For more information on after school program grants, check out our guide.

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After school program ideas

Now that you know how to start an after school program, it is time for you to think more in depth about what you want your program to look like. Here are some after school program ideas to help you get inspired as you embark on this journey.

  1. Art. Children love getting their hands messy and parents love when their little ones come home with their beautiful creations. Art after school programs are great for children of all ages to have fun, learn, and be creative.
  2. STEM. After school programs are great opportunities for children to explore topics of interest. Science experiments, coding, LEGO, Roblox, and more similar activities can help children discover their inner engineer.
  3. Sports. Since the students in your after school program will have just spent all day in class, they will likely enjoy getting up and moving around. Sports after school programs are a great way to help children blow off some steam, practice teamwork, and get their energy out.
  4. Theater. Children might not get to experience theater in their regular school day, so providing an outlet for their imagination and creativity in their extracurricular activities is beneficial to their growth and development. Plus, parents love watching their children shine!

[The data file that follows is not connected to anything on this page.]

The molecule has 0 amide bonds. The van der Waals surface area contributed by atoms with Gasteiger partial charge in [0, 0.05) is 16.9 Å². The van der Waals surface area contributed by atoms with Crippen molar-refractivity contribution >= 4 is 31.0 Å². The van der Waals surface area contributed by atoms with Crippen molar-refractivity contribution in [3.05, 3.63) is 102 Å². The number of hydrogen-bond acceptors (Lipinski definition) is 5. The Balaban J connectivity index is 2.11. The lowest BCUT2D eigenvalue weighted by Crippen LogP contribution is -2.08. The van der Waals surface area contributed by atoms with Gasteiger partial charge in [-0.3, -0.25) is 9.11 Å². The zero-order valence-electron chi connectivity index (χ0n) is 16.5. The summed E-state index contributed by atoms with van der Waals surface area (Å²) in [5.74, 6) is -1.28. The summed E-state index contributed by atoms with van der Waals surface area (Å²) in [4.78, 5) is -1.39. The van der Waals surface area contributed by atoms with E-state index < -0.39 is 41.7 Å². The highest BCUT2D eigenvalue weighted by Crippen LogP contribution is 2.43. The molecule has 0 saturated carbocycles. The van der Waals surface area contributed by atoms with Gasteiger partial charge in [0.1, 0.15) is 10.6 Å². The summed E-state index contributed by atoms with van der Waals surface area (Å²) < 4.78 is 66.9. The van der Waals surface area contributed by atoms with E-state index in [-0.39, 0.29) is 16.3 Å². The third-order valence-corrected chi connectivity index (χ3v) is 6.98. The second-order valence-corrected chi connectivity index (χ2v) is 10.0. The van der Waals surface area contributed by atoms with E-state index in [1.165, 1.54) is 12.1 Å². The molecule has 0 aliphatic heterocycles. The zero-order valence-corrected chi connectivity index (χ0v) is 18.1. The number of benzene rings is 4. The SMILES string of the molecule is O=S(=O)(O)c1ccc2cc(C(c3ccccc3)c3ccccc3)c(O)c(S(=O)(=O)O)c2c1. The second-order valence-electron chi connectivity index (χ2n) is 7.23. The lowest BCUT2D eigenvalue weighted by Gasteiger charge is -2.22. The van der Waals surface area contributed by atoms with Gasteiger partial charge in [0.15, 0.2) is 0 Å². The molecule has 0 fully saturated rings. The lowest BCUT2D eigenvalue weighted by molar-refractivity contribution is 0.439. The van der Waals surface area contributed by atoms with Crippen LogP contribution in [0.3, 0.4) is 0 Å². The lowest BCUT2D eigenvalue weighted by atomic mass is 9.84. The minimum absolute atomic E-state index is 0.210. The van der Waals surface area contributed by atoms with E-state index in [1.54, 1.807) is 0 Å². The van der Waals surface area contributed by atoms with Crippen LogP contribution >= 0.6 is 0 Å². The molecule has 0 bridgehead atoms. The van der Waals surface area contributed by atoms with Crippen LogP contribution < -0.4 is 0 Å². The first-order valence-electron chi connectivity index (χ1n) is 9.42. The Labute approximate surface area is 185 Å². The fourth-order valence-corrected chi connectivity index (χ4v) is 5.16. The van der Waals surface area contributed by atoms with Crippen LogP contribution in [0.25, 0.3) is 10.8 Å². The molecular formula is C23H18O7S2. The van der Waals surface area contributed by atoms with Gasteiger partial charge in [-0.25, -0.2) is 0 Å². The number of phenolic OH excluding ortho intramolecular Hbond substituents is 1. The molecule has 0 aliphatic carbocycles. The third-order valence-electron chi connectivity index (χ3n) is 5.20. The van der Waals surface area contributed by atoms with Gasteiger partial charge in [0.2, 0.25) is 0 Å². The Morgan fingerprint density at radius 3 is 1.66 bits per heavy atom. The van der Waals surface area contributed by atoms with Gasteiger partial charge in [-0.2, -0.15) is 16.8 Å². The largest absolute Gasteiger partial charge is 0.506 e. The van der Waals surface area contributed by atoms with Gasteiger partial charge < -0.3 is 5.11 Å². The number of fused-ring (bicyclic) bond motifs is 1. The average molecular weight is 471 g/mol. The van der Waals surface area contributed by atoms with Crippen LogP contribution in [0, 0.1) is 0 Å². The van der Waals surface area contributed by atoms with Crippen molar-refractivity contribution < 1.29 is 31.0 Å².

5. General enrichment. Maybe you want your after school program to be a little of everything! You can include art, sports and outdoor play, science, theater, and homework sessions at various times or various days during the week so children have the opportunity to try new things in your program.

For more after school program ideas, check out our full guide!

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With the above steps and tips, you should be prepared to start an after school program and be on your way to finding funding via grants. If you are looking for more guidance on how to start a business teaching children, the resources and tools offered by Sawyer for Business can help.